CFPB Weighs In on Zombie Foreclosures

by San Antonio Attorney

The Consumer Financial Protection Bureau (CFPB) is raising a new, major issue called “zombie foreclosure”. It is a kind of foreclosure that is commenced, and then the borrowers either leave the property before getting or as soon as they get the notice. After this, the servicer stops foreclosure and the loan is charged off because of various reasons, like code violations or property value. The borrower is not notified that the loan has been charged off, the foreclosure has halted, and the property sits unoccupied. Because the loan was charged off, the servicer does not do anything regarding the property.

The borrower, zombie-like, does not know that he or she continually accumulates tax and code violation obligation and actually still owes the unpaid amount on the notice (unless there is a lien release or bankruptcy discharge). The borrower won’t be able to sell or give away the property though they know that the foreclosure has halted thanks to the lien.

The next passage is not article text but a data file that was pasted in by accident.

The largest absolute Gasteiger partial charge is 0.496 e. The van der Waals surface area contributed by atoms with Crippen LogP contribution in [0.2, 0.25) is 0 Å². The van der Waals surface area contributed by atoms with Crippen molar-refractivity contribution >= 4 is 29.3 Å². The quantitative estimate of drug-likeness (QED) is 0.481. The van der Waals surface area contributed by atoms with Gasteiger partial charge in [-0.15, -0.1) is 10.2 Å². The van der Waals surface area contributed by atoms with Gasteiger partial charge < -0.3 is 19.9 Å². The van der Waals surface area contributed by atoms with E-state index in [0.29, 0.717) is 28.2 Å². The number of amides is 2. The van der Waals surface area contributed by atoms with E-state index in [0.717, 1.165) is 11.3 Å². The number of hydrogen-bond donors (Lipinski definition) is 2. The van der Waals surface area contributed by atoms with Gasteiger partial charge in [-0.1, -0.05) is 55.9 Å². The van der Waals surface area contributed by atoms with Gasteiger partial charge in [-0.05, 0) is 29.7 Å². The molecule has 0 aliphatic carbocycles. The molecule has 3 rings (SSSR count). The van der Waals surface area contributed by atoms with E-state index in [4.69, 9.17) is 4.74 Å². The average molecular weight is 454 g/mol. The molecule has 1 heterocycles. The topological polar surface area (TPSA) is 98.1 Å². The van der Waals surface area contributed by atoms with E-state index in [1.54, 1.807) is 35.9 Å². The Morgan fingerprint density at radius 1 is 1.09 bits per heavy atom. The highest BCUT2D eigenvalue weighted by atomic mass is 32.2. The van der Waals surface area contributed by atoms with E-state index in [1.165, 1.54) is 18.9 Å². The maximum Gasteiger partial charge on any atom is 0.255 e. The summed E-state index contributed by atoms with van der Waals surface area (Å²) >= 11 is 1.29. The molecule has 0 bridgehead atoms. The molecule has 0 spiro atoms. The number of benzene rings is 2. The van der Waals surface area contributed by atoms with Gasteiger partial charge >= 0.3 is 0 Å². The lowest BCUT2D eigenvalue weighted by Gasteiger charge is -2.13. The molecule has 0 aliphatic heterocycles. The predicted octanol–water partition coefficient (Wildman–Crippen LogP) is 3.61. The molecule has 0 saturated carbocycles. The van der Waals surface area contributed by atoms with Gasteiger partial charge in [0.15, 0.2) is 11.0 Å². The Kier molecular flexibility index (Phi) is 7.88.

The CFPB is attempting to cure the zombie foreclosures using Truth in Lending Act (TILA) which mandate sending of regular statements and notice to borrowers as its recent weapon.  Here’s the issue — as soon as the loan is charged off, the account is probably going to be dormant, which means that there is no more delivery of monthly statements.

The CFPB believes that when the foreclosure is halted, the credit is de-accelerated and therefore the borrowers should receive statements (and notifications) that their liability on the loan still exists. For now, there is still no case law that has yet progressed on this issue, but applying the TILA provision is a way for the bureau to address urban blight cases that may bring on exposure to servicers and lenders.

 

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